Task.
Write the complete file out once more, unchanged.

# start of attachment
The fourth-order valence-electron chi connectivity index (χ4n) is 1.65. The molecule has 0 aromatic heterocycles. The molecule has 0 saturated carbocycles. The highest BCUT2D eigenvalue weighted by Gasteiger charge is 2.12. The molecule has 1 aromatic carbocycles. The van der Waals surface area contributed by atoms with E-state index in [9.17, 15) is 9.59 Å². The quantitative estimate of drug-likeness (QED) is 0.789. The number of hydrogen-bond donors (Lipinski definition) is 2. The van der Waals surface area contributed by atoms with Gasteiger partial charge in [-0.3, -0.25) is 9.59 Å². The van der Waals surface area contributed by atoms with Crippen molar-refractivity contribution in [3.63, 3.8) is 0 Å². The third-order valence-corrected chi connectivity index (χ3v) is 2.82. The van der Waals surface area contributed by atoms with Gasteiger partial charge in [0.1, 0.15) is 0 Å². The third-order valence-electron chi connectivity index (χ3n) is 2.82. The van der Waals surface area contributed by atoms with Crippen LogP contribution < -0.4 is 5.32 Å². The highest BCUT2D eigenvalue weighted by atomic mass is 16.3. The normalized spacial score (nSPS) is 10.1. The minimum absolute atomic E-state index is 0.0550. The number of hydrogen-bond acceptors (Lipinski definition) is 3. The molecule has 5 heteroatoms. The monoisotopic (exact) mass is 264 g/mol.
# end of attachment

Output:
The fourth-order valence-electron chi connectivity index (χ4n) is 1.65. The molecule has 0 aromatic heterocycles. The molecule has 0 saturated carbocycles. The highest BCUT2D eigenvalue weighted by Gasteiger charge is 2.12. The molecule has 1 aromatic carbocycles. The van der Waals surface area contributed by atoms with E-state index in [9.17, 15) is 9.59 Å². The quantitative estimate of drug-likeness (QED) is 0.789. The number of hydrogen-bond donors (Lipinski definition) is 2. The van der Waals surface area contributed by atoms with Gasteiger partial charge in [-0.3, -0.25) is 9.59 Å². The van der Waals surface area contributed by atoms with Crippen molar-refractivity contribution in [3.63, 3.8) is 0 Å². The third-order valence-corrected chi connectivity index (χ3v) is 2.82. The van der Waals surface area contributed by atoms with Gasteiger partial charge in [0.1, 0.15) is 0 Å². The third-order valence-electron chi connectivity index (χ3n) is 2.82. The van der Waals surface area contributed by atoms with Crippen LogP contribution < -0.4 is 5.32 Å². The highest BCUT2D eigenvalue weighted by atomic mass is 16.3. The normalized spacial score (nSPS) is 10.1. The minimum absolute atomic E-state index is 0.0550. The number of hydrogen-bond acceptors (Lipinski definition) is 3. The molecule has 5 heteroatoms. The monoisotopic (exact) mass is 264 g/mol.